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veg·e·tate (vĕjĭ-tāt)
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v. veg·e·tat·ed, veg·e·tat·ing, veg·e·tates
v.intr.
1. To grow or sprout as a plant does.
2. Medicine To grow pathologically on a body part, as a wartlike lesion on a heart valve.
3.
a. To exist in a state of physical or mental inactivity: He was just vegetating in his parents' house all winter.
b. To engage in relaxing or passive activities, such as watching television: stayed home and vegetated last night.
v.tr.
To grow over or cover with vegetation: a dune that is vegetated.

[Latin vegetāre, vegetāt-, to enliven; see VEGETABLE.]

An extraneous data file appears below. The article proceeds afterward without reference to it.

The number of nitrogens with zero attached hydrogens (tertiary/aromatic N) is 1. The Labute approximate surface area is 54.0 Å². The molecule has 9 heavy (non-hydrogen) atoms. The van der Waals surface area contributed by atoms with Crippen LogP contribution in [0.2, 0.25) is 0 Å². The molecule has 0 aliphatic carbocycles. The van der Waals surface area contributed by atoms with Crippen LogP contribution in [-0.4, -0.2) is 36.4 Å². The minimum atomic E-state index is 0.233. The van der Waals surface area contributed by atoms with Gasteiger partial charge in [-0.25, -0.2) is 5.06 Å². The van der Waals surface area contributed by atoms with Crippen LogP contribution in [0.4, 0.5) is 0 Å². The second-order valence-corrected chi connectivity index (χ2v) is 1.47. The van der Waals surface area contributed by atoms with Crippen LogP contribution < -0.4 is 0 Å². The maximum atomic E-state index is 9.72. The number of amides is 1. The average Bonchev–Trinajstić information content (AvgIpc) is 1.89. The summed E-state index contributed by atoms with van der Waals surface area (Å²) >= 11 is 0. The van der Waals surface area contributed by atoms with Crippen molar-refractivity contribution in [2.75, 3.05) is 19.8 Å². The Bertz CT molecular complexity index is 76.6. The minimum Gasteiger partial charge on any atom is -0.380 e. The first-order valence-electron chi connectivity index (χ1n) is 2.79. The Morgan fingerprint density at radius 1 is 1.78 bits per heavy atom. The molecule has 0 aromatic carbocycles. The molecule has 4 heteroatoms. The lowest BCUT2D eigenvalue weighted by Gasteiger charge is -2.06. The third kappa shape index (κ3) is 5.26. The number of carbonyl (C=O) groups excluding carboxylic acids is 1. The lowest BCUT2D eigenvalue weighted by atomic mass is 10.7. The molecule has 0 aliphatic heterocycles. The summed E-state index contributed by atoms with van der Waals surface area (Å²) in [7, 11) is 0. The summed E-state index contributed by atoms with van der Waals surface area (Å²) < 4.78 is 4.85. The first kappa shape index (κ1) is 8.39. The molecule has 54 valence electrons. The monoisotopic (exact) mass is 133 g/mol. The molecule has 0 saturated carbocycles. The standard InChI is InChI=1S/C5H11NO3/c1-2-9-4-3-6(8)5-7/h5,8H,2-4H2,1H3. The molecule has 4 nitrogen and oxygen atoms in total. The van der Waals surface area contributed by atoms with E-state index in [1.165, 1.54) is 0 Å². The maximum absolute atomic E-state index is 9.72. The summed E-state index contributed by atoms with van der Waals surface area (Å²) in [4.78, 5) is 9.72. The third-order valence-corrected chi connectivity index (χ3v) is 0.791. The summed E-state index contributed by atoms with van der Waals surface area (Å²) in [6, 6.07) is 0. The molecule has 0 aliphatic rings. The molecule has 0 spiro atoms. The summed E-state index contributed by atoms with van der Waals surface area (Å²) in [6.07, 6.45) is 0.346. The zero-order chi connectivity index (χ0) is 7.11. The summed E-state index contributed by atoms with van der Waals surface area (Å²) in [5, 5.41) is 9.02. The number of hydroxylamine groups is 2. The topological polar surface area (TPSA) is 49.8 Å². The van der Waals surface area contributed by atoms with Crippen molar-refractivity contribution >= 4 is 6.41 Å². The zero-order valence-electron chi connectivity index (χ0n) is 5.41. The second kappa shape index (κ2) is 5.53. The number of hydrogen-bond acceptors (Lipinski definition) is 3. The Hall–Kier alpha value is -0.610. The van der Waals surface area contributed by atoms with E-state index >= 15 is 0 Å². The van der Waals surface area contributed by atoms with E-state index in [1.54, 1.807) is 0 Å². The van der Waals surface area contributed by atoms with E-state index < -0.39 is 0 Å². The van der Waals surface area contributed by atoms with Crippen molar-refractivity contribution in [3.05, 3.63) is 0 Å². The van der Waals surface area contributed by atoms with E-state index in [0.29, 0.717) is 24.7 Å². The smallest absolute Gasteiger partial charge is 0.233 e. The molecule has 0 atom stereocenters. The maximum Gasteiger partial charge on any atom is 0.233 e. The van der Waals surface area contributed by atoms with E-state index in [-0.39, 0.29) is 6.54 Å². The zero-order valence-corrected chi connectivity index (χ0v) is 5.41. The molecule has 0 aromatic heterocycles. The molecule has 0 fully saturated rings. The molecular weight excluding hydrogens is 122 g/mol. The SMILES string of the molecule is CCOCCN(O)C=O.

The American Heritage® Dictionary of the English Language, Fifth Edition copyright ©2020 by Houghton Mifflin Harcourt Publishing Company. All rights reserved.
 

Indo-European & Semitic Roots Appendices

    Thousands of entries in the dictionary include etymologies that trace their origins back to reconstructed proto-languages. You can obtain more information about these forms in our online appendices:

    Indo-European Roots

    Semitic Roots

    The Indo-European appendix covers nearly half of the Indo-European roots that have left their mark on English words. A more complete treatment of Indo-European roots and the English words derived from them is available in our Dictionary of Indo-European Roots.

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